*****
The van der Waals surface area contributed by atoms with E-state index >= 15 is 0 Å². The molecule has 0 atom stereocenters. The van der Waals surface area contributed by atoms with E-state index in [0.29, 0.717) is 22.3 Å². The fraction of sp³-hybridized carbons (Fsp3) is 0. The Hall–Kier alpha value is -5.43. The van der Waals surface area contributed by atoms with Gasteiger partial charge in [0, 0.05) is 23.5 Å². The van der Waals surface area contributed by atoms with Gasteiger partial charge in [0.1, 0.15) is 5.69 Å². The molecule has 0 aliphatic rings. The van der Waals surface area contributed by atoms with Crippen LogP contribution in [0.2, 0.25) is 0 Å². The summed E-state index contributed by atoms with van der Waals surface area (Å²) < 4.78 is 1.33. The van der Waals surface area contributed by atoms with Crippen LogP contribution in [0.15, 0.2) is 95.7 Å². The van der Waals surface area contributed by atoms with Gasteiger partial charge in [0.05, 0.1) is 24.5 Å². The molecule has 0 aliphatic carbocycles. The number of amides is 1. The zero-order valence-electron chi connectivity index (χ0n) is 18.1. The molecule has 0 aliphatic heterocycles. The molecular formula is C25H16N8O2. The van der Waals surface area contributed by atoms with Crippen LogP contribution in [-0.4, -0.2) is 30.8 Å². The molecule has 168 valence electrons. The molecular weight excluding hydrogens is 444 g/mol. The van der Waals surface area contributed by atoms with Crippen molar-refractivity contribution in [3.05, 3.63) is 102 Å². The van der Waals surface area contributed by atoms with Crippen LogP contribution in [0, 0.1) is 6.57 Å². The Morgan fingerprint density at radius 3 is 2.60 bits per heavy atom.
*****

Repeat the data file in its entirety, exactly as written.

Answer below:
The van der Waals surface area contributed by atoms with E-state index >= 15 is 0 Å². The molecule has 0 atom stereocenters. The van der Waals surface area contributed by atoms with E-state index in [0.29, 0.717) is 22.3 Å². The fraction of sp³-hybridized carbons (Fsp3) is 0. The Hall–Kier alpha value is -5.43. The van der Waals surface area contributed by atoms with Gasteiger partial charge in [0, 0.05) is 23.5 Å². The van der Waals surface area contributed by atoms with Gasteiger partial charge in [0.1, 0.15) is 5.69 Å². The molecule has 0 aliphatic rings. The van der Waals surface area contributed by atoms with Crippen LogP contribution in [0.2, 0.25) is 0 Å². The summed E-state index contributed by atoms with van der Waals surface area (Å²) < 4.78 is 1.33. The van der Waals surface area contributed by atoms with Crippen LogP contribution in [0.15, 0.2) is 95.7 Å². The van der Waals surface area contributed by atoms with Gasteiger partial charge in [0.05, 0.1) is 24.5 Å². The molecule has 0 aliphatic carbocycles. The number of amides is 1. The zero-order valence-electron chi connectivity index (χ0n) is 18.1. The molecule has 0 aliphatic heterocycles. The molecular formula is C25H16N8O2. The van der Waals surface area contributed by atoms with Crippen LogP contribution in [-0.4, -0.2) is 30.8 Å². The molecule has 168 valence electrons. The molecular weight excluding hydrogens is 444 g/mol. The van der Waals surface area contributed by atoms with Crippen molar-refractivity contribution in [3.05, 3.63) is 102 Å². The van der Waals surface area contributed by atoms with Crippen LogP contribution in [0, 0.1) is 6.57 Å². The Morgan fingerprint density at radius 3 is 2.60 bits per heavy atom.